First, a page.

1978 Tillyer Medal, Optical Society of America
1979 Proctor Medal, Association for Research in Vision and Ophthalmology (ARVO)
1984 Fellow, Royal Society of London
1986 von Sallman International Prize in Vision and Ophthalmology, Columbia University
1986 C.F. Prentice Medal, American Academy of Optometry
1988 Bicentennial Medal, Australian Optometric Association
1992 Ferrier Lecture, Royal Society of London
1994 Fellow, American Academy of Arts and Sciences
2010 Barry Collin Research Medal, Optometrists Association of Australia

2021 Ken Nakayama Medal for Excellence in Vision Science
Honorary Doctorates in Science and Medicine
Order of Australia, member of General Division


  1. ^ a b c University of California Berkeley Emeriti Association’s Legacy Project. (2021). Gerald Westheimer [Video]. YouTube.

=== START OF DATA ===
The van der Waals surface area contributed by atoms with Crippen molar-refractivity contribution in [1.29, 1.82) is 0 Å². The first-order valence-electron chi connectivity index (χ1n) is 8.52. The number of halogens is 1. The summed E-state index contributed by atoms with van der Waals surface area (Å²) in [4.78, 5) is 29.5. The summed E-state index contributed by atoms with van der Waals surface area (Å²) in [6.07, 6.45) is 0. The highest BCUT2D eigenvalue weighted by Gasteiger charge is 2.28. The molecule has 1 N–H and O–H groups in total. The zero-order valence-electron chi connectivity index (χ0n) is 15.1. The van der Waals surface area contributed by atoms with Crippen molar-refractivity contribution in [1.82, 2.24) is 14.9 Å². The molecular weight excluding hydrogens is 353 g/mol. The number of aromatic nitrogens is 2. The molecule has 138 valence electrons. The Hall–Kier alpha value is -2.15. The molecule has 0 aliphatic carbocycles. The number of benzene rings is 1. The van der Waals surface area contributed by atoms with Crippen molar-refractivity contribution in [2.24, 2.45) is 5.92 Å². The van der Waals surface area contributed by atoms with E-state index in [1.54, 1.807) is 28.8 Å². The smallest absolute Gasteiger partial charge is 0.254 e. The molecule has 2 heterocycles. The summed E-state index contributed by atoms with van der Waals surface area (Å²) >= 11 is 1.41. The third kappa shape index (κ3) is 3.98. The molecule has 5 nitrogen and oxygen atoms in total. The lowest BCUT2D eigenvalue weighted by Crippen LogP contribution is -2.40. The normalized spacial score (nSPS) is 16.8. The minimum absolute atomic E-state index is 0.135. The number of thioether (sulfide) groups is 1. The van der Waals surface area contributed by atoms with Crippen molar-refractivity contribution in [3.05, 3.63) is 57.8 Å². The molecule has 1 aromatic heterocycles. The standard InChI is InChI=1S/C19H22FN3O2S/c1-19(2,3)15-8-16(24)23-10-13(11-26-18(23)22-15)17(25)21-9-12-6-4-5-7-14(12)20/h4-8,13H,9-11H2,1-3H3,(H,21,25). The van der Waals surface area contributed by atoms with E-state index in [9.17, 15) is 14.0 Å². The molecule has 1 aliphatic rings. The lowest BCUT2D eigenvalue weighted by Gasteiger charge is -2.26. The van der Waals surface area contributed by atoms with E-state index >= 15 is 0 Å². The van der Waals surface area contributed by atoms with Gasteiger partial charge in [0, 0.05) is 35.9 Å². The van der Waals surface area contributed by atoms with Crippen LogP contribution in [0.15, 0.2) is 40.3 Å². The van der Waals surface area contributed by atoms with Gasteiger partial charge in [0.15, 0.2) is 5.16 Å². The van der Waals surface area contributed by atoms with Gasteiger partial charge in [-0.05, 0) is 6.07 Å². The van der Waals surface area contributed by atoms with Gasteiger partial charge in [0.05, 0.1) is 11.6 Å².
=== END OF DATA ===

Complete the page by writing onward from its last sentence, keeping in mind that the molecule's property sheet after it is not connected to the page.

2. ^ Alpern M. 1978 Presentation of the Proctor Medal For Research in Vision and Ophthalmology to Gerald Westheimer. Invest Ophthalmol Vis Sci. 18(9):883-92
  3. ^ McKee SP, 1989 Introduction to "Optics, Physiology and Vision. A Festschrift honoring Professor Gerald Westheimer on his 65th birthday". Vision Research 30:1529–1537
  4. ^ Mitchell DE.2001 Professor Gerald Westheimer FRS Australian optometry's pre-eminent vision scientist. Clin Exp Optom. 84(5):296–300
  5. ^ Polse KA. 2007 Gerald Westheimer: a paradigm for excellence in vision science research. Interview by Kenneth A. Polse. Optom Vis Sci. 84(9):829-38.
  6. ^ Cole BL. 2010 H Barry Collin Research Medal awarded to Gerald Westheimer FRS Clin Exp Optom 93:207–208.
  7. ^ Westheimer G. 2006 Autobiographical sketch in Squire, L. (ed) History of Neuroscience in Autobiography Vol. 5 pp. 696–729 [1]
  8. ^ Polse KA. 2007 Gerald Westheimer: a paradigm for excellence in vision science research. Interview by Kenneth A. Polse. Optom Vis Sci. 84(9):829-38.
  9. ^ Let there be music, Bright minds inspired by generosity. Sydney Annual: the 2010 report on achievement and philanthropy, University of Sydney pp6-7.

External links[edit]